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Digital Divide: January 2011

| January 3, 2011 | 0 Comments

Fox Home Video

According to the literary and Tinsel-town adage, there are only seven plot lines with which to work. If you take this logic as absolute, then once you’ve seen a film with one of these individual stories, you’ve seen them all.

Of course, thinking like that hasn’t stopped anyone from putting their own spin on an old tale and, when you consider the sheer number of titles produced in Hollywood’s 100-year history, it’s safe to say that more often than not, the results are less than impressive.

Yet every once in awhile a true visionary shows up to make you remember why you love film in the first place.

Writer/director Christopher Nolan seems physically incapable of producing works that are anything less than stellar. Whether trying his hand at the man-with-amnesia tale (Memento), exploring two rival magicians (The Prestige), or most famously revitalizing the Batman franchise, you always come away from a Nolan film feeling like you’ve just seen something you haven’t seen before. So it’s really no surprise that when he takes all the plot elements of a simple heist film and tosses them in a blender, he comes up with his masterpiece.

Inception finds Leonardo DiCaprio as Cobb, a corporate raider who conducts his business by getting into the dreams of his targets and plucking the information he needs from their subconscious. Now, he must do the opposite and implant information into the mark’s thoughts. Yes, it is as heady and complex as it seems. But the beauty of Inception isn’t in its complexity, but in the way Nolan, Dicaprio, and the rest of the brilliant cast navigate those complex waters. Although it seems we as viewers know where we are, the curtain will be suddenly ripped away to reveal that things are not what they seem. This isn’t to say the film is incomprehensible – quite the contrary. Instead, Inception reveals what is necessary when it’s necessary; each twist peels back another layer to show a rich texture that is enhanced with subsequent viewings. And you will want to view it several times.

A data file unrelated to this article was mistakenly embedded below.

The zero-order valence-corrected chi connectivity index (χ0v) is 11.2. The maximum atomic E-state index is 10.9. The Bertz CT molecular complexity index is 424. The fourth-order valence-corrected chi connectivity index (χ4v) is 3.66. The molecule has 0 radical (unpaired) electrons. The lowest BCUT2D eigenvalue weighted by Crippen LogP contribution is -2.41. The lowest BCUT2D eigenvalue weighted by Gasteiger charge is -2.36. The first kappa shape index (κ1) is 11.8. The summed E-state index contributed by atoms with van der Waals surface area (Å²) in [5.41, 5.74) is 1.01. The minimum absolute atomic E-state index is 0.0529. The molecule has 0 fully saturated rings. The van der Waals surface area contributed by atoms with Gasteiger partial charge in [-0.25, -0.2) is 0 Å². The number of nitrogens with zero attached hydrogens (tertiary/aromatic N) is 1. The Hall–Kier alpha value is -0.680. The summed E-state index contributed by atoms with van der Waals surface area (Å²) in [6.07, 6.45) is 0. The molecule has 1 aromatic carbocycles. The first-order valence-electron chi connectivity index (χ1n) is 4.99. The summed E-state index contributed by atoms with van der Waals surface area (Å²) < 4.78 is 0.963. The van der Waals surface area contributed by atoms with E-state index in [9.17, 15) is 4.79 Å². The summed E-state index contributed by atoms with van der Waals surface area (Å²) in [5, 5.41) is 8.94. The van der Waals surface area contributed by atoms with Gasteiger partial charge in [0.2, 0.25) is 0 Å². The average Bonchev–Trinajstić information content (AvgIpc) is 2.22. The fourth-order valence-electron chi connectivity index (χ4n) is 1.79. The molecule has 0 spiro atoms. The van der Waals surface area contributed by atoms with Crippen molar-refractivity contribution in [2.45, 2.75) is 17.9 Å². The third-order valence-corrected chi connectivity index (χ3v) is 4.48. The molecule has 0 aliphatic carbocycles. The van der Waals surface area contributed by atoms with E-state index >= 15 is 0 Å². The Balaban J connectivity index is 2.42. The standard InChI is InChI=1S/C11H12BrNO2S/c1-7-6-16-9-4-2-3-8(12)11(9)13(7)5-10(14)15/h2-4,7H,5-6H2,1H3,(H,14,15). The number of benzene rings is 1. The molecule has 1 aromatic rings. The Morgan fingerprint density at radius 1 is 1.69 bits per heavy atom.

The Blu-Ray’s special features, however, aren’t really anything to write home about. Aside from a segment on dreams, a gallery of some of the conceptual art, and a digital copy of the film, there’s not much there. Still, this isn’t really a bad thing either, as you will be too busy unlocking the film’s mysteries to be concerned with extras

Film: **** Features: ** 1/2

The American

Despite being one of the busiest actors around, having George Clooney‘s name above the title doesn’t guarantee box office success. Such is the case with The American, a feature that did relatively little at the gate, yet could go down as one of the most underrated gems of his career.

Part of the problem, and quite possibly the reason for its lackluster returns, is the way it was presented to the public. Released in the summer and shown in previews to be yet another big summer shoot-em-up, The American couldn’t be more opposite. Instead, the film is a quiet, contemplative view of an assassin wanting to get out of the business.

Generally, the lack of action in an action movie is the kiss of death, especially when one goes in expecting a lot of brainless noise. Yet when you realize The American could just as easily have starred Vin Diesel, you can see the beauty of it a lot more clearly.

Despite one of Clooney’s best performances – all gaunt and world-weary – the reason the film works lies in Anton Corbijn‘s wonderful direction. The film may not be fast-paced, but it’s far from tedious. Corbijn made his bones early on by being one of the most in-demand photographers, and then video directors, in the music business. As such, he knows his way around creating stunning visuals. Here, he alternates between extreme longshots and tight closeups. He also takes great pains to create a soundscape that is just as important as the cinematography. Whether it be the crunching of footsteps in the snow or the simple stirring of coffee, every sound is meant to enhance the story.

Again, as with Inception, the Blu-Ray’s extras aren’t that impressive, with commentary by Corbijn, behind-the-scenes footage, and deleted scenes.

Film: *** 1/2 Features: ***

— Timothy Hiatt

Category: Columns, Digital Divide, Monthly

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